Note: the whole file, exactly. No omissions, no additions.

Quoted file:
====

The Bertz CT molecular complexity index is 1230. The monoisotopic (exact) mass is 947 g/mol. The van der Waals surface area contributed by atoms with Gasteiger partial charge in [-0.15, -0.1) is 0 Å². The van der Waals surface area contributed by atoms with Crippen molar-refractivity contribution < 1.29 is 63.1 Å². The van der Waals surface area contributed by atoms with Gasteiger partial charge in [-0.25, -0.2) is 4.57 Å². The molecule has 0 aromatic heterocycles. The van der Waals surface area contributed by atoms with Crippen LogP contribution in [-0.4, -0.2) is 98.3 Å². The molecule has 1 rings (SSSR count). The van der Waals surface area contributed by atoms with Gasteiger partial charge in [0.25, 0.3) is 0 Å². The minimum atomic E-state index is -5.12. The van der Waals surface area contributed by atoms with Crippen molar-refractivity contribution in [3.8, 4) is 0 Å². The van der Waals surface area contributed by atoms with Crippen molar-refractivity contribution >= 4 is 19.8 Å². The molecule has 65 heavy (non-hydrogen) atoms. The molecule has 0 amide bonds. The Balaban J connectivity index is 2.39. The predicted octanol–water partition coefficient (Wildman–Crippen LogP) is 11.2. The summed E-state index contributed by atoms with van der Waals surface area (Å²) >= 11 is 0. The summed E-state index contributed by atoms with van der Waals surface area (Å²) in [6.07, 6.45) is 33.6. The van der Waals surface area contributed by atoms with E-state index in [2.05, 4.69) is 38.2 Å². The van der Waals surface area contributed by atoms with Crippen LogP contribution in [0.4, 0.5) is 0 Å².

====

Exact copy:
The Bertz CT molecular complexity index is 1230. The monoisotopic (exact) mass is 947 g/mol. The van der Waals surface area contributed by atoms with Gasteiger partial charge in [-0.15, -0.1) is 0 Å². The van der Waals surface area contributed by atoms with Crippen molar-refractivity contribution < 1.29 is 63.1 Å². The van der Waals surface area contributed by atoms with Gasteiger partial charge in [-0.25, -0.2) is 4.57 Å². The molecule has 0 aromatic heterocycles. The van der Waals surface area contributed by atoms with Crippen LogP contribution in [-0.4, -0.2) is 98.3 Å². The molecule has 1 rings (SSSR count). The van der Waals surface area contributed by atoms with Gasteiger partial charge in [0.25, 0.3) is 0 Å². The minimum atomic E-state index is -5.12. The van der Waals surface area contributed by atoms with Crippen molar-refractivity contribution in [3.8, 4) is 0 Å². The van der Waals surface area contributed by atoms with Crippen molar-refractivity contribution >= 4 is 19.8 Å². The molecule has 65 heavy (non-hydrogen) atoms. The molecule has 0 amide bonds. The Balaban J connectivity index is 2.39. The predicted octanol–water partition coefficient (Wildman–Crippen LogP) is 11.2. The summed E-state index contributed by atoms with van der Waals surface area (Å²) >= 11 is 0. The summed E-state index contributed by atoms with van der Waals surface area (Å²) in [6.07, 6.45) is 33.6. The van der Waals surface area contributed by atoms with E-state index in [2.05, 4.69) is 38.2 Å². The van der Waals surface area contributed by atoms with Crippen LogP contribution in [0.4, 0.5) is 0 Å².